One thing that I've found to work is good old PVA. Takes time time to dry, but can give a very good bond.

 friend who is a highly qualified expert in glue ( a doctor no less!) uses plain PVA to makes guitars as a hobby.
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« Reply #21 on: November 15, 2011, 09:15:12 am »

For any and all woodwork I use TiteBond II unless the item is exopsed to damp on a regular basis. Then I use III. Never found a better adhesive for wood. Clamp time is as short as 20 minutes for many items.
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« Reply #22 on: November 16, 2011, 05:54:08 pm »

One thing that I've found to work is good old PVA. Takes time time to dry, but can give a very good bond.

 friend who is a highly qualified expert in glue ( a doctor no less!) uses plain PVA to makes guitars as a hobby.

You are a friend of that infamous Timelord, Dr. Glue?!  Grin
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B.Greco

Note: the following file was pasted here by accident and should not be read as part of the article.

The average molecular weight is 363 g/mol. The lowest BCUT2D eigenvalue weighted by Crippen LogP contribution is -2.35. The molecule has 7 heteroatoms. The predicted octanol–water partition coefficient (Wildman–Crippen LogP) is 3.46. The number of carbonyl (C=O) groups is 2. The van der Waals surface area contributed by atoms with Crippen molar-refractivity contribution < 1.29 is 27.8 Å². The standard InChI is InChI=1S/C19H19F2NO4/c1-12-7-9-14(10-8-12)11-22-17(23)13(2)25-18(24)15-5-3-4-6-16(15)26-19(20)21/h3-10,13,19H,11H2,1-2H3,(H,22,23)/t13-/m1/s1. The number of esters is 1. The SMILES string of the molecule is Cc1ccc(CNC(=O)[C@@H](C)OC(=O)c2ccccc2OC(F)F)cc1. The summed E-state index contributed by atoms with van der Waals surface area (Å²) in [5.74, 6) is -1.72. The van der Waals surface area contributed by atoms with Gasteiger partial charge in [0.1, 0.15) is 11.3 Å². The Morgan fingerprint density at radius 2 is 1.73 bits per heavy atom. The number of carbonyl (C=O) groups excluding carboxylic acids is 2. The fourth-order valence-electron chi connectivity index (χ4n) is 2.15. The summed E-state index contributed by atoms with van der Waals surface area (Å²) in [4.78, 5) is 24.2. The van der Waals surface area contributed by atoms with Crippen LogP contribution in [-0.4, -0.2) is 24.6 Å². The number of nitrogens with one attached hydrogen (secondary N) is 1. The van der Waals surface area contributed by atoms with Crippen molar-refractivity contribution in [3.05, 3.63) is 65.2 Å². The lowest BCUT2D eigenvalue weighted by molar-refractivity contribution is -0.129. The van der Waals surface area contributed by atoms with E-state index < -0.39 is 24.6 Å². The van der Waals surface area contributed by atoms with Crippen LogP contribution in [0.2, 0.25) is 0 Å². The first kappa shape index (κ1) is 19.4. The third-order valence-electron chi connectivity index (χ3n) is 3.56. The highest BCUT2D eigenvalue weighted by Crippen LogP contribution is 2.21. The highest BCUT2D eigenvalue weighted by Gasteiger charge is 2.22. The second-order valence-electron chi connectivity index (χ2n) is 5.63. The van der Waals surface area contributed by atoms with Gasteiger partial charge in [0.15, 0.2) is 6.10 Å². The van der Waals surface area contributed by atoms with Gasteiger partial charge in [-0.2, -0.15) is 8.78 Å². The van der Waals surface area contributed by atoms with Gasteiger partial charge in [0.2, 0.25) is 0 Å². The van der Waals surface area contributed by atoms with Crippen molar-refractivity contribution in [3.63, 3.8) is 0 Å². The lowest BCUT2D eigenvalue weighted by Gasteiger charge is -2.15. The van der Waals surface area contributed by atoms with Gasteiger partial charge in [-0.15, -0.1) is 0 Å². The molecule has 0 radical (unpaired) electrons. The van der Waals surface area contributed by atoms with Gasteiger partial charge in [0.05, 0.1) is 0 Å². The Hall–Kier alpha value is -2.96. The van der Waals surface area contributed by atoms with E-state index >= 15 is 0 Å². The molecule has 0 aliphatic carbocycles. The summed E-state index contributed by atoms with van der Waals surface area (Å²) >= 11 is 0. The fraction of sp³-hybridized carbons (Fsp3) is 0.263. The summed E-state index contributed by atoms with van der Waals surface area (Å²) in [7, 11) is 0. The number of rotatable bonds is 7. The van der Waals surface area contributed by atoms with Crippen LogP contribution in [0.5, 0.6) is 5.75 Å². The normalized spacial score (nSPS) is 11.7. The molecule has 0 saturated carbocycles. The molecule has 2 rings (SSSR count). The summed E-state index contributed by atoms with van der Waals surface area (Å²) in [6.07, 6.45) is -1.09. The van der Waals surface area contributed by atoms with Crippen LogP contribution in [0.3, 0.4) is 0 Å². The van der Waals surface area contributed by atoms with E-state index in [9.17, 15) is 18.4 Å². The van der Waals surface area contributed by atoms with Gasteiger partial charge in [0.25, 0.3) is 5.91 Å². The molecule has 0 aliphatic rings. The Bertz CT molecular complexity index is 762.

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« Reply #23 on: November 16, 2011, 06:48:40 pm »

Guess I could put up all the pics, since the project is long finished

Planning stages and rough works. I prefer to plan as I work. Freestyle, as it were.

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Some prelim painting, to get the colors right

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The finished product. The top has an led, tho I will likely end up switching it for a brighter one or putting another in.

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This box and other fine products are available to view and purchase on my new Aethersite. I take custom orders as well. This is my first work, using only the most primitive of tools and what I could afford at the time. Now that I have some better equipment, my last few projects came out a bit more refined. I take custom orders as well.

http://steamgeardevelopment.webs.com/


« Last Edit: November 16, 2011, 07:10:51 pm by B.Greco » Logged